The Climategate hoax

After investigating the furious controversy that became “Climategate,” a panel in Britain reported last week that the scientists at East Anglia University—the ones whose e-mails were hacked in late 2009—had not, as global-warming deniers charged, distorted scientific evidence to prove that the planet was heating up primarily because of human activity.

Other reports have reached essentially the same verdict regarding Climategate. Also, in recent months, there have been several reports confirming the basic findings in the United Nation’s 3,000-page report on climate change in 2007, including a major assessment in May from the National Academy of Sciences.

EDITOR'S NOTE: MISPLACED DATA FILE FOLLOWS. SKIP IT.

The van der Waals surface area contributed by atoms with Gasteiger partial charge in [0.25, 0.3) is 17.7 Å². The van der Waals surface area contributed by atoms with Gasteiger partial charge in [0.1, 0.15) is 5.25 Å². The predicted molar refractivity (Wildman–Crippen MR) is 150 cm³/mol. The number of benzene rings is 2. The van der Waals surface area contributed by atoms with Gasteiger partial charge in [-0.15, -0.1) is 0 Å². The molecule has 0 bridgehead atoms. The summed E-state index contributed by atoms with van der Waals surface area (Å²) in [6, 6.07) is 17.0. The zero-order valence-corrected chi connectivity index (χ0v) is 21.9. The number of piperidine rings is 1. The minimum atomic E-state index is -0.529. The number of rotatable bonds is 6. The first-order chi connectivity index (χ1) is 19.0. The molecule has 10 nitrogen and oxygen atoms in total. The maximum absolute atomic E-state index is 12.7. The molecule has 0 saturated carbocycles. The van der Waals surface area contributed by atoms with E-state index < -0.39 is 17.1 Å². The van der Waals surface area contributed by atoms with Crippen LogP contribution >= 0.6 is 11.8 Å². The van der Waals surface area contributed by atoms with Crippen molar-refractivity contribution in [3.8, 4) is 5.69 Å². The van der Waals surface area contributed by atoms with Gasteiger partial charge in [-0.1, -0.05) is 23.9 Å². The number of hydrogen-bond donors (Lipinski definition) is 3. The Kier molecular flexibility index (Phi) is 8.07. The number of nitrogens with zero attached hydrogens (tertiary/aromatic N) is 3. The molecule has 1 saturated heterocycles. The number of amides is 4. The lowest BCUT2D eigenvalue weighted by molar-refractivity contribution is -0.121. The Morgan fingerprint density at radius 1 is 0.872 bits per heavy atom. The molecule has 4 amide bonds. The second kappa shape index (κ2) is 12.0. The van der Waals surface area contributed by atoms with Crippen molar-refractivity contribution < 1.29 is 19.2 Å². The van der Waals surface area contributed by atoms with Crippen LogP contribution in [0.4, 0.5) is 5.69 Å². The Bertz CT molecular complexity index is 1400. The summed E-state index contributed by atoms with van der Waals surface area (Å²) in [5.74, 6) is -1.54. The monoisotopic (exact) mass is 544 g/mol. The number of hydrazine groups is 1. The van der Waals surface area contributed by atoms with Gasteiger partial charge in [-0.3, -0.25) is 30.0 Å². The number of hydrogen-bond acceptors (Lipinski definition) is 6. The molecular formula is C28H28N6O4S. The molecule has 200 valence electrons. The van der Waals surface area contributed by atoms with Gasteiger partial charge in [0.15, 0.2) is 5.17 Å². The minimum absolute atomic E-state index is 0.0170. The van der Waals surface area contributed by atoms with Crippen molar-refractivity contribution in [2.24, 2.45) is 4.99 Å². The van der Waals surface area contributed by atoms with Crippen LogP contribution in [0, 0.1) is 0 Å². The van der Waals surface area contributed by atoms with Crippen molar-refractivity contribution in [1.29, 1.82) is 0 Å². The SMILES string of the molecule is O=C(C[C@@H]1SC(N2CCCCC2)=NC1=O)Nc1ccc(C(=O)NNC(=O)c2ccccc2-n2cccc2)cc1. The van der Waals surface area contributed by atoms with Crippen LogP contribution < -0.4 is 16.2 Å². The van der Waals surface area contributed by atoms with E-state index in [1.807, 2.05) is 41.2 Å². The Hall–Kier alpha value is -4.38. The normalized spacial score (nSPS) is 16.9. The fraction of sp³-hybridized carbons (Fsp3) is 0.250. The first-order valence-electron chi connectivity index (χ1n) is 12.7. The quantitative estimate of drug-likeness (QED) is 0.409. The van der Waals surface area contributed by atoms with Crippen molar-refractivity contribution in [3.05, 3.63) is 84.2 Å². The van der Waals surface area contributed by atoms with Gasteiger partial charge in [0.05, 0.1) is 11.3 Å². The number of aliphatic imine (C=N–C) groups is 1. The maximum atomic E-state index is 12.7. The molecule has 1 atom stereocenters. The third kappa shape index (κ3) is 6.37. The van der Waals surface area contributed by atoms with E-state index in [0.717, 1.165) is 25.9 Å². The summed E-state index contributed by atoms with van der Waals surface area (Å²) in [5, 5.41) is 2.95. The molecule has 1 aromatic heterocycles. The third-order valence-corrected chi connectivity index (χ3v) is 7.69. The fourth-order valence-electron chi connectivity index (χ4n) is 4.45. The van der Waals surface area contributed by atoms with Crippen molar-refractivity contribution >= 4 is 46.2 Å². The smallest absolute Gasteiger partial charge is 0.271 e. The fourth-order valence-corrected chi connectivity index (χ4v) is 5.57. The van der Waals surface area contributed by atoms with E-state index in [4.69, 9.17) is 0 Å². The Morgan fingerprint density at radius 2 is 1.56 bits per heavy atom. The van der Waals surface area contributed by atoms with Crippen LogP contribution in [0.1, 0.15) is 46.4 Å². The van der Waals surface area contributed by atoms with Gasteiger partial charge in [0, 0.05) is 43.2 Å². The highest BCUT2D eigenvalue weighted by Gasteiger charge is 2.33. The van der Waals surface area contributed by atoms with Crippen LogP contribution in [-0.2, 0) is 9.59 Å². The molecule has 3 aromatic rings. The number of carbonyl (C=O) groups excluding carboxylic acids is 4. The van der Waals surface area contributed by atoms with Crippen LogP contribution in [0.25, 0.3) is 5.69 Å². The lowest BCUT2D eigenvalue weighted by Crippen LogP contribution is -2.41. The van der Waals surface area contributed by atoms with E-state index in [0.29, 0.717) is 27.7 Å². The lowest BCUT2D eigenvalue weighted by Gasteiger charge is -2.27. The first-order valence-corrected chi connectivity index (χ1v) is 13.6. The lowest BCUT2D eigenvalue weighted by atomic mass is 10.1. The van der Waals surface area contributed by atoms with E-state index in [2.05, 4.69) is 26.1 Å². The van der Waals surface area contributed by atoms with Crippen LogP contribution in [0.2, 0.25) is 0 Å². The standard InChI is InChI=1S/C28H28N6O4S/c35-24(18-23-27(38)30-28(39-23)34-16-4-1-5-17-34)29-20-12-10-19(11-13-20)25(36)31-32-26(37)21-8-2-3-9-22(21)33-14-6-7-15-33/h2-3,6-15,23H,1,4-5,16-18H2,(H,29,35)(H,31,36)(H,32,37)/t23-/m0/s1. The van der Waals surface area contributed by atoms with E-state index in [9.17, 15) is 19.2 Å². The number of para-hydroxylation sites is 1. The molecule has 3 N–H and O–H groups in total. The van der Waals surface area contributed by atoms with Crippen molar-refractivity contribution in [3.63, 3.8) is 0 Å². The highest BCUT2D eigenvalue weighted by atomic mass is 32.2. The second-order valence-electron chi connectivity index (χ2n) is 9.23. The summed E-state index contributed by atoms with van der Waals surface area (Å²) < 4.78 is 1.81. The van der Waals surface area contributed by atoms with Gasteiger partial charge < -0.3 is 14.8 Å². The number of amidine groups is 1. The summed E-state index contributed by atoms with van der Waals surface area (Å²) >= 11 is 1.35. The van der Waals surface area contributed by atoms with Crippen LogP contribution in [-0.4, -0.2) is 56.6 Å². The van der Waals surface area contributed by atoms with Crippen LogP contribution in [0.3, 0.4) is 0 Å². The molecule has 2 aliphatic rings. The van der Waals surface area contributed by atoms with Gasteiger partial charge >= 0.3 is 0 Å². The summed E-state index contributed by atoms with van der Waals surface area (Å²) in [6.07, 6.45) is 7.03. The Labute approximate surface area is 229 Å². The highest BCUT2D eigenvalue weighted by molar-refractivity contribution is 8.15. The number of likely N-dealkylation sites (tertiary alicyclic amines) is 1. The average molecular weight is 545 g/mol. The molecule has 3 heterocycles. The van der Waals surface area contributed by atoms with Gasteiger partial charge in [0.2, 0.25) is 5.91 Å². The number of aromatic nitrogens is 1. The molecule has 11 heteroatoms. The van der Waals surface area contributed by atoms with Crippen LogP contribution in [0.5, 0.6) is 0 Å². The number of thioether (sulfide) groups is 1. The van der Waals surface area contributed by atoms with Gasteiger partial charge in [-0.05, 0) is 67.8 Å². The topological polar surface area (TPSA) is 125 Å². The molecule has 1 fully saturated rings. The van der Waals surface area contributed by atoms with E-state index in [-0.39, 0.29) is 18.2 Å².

This report, according to The New York Times, “not only confirmed the relationship between climate change and human activities but [also] warned of growing risks—sea level rise, drought, disease—that must swiftly be addressed by firm action to reduce emissions of greenhouse gases.”

(Did you catch that, Assemblyman Dan Logue? And are you going to apologize to Californians for insisting that Climategate proved that global warming was all a big hoax?)

Polls show that people are increasingly unconcerned about global warming, in part because of manufactured controversies such as Climategate. Now that it’s behind us, perhaps we can start doing something meaningful to cut greenhouse-gas emissions and ensure a livable planet for future generations.